While the Scampo death-watch continued, it was necessary to organize affairs and make sure that all of Scampo’s estate was inventoried and identified for disposal or preservation. I organized a review by examining the existing sources of inventory information: desktop icons, the All Programs menu, the Add/Remove Programs Control Panel application, and the directories for Program Files, My Documents, Shared Documents, Photos, Videos, Favorites, and Application Data.
In the course of review, I also created a spreadsheet document that listed different categories of software and provided little reminders for software I needed to replace or check for Windows 7 and 64-bit upgrades. This long-overdue document will be the basis for a new taxonomy for my software collection and maintenance of current information about software installed on the Centrale computers and nfoCentrale web sites.
I also ensured that the Windows Home Server shared directories of software materials had copies of needed install files, product keys, configuration data, and other materials that would be needed for reconstitution on a different machine, especially for software acquired over the Internet and that lacked install discs.
This was followed by setup of certain critical applications on the Tablet PC, Quadro, as a safeguard and fall-back during migration. Then I was ready to initiate the final decommissioning of my 5-year-old main desktop PC with all communication and web-/blog-development support on Quadro in the interim.
I took five days to work through everything, adding back-up material to folders on the Windows Home Server, taking screen shots where necessary, and slowly deleting the material that was backed-up to have it out of my way for reviewing the remainder. Because this sort of thing is tedious, I did not rush. Whenever I felt fatigued with the work, I would stop until the next day, minimizing the prospect of a careless action leaving me with a mess.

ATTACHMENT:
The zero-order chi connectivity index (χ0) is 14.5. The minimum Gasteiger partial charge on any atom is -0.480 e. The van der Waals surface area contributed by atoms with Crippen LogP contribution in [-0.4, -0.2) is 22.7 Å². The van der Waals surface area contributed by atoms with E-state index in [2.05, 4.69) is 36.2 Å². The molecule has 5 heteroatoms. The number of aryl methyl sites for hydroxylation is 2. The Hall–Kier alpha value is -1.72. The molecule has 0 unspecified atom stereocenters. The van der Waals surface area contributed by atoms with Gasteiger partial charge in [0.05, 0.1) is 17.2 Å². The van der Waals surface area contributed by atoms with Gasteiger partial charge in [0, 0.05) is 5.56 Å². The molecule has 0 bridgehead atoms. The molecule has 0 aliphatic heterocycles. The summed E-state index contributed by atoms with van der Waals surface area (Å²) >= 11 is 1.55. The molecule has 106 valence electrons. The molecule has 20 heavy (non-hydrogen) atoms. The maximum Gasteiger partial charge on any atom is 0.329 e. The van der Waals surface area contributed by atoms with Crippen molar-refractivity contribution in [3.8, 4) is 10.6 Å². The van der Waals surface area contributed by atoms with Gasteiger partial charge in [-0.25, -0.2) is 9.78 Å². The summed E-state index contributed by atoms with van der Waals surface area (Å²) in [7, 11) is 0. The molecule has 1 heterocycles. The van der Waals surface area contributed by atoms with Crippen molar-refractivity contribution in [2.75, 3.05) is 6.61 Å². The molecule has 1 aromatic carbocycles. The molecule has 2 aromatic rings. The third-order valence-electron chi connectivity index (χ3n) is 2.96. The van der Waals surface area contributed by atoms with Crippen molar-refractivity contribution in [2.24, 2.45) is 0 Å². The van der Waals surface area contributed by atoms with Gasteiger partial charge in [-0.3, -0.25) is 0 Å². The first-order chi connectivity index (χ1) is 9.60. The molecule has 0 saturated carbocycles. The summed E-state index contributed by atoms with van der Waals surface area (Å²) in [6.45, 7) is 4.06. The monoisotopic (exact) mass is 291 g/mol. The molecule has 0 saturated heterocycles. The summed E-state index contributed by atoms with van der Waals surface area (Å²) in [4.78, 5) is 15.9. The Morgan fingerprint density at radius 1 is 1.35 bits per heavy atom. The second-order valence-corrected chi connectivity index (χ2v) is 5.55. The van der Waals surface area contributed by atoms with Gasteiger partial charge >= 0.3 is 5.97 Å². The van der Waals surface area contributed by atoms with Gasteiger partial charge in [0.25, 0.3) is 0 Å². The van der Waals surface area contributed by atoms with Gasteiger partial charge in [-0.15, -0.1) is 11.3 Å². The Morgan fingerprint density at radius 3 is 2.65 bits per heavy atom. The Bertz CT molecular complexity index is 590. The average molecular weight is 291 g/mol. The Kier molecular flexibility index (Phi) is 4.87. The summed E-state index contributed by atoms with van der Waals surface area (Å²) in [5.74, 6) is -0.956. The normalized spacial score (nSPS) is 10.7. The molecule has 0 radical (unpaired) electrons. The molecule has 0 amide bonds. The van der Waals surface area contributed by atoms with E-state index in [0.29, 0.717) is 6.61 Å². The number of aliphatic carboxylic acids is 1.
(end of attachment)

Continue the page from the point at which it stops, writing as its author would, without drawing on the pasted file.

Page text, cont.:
Although I continued to shut down Scampo every night, I succeeded in keeping it operating to the very end of this effort. I felt that I could recover regardless were Scampo to fail completely before I finished. It was comforting that I was able to complete my systematic analysis and ensure that I could migrate onto new machines easily and with everything I needed rather than having to fill in the blanks later as they became an issue.
The following sketch is not comprehensive. It is designed as a reminder of what needs to be looked for the next time I undertake a migration like this. It might be useful to you when you are considering the retirement of a computer that has been used for a long time and on which there is material you want to be sure to preserve and migrate at will.
In addition to the Program Files section of the computer, I also took advantage of the Control Panel Add/Remove Programs applet as another source to work through.
The Actual Progression
Cleaning up the Desktop. My first steps involved cleaning up the desktop icons. I deleted those that were irrelevant or tied to programs that would be removed and that I needn’t concern myself about in the future.
I also built a Shortcuts folder on WHS (my Windows Home Server) and moved copies of my shortcut icons into it. Many of these refer to locations on the Windows Home Server or to external web sites and I wanted an easy way to review and reconstitute them later.
A variety of shortcuts remained on the desktop, for use in deeper review near the end.
Saving the My <everything>. The next step was to preserve the material that had accumulated in the My Documents, My Photos, My Music etc., folders of my primary account. I had recently begun to keep such materials on the Windows Home Server, but other materials remained and I made sure to capture them. These materials also appear in the incremental images captured as part of system backups, and can be obtained from there in a pinch. It is easier to have them in shared file folders though.
I needed to do the same thing with anything in the Shared Documents, Shared Photos,Shared Music, etc., as well. There were home-brew audio and video files that I had never moved to the server.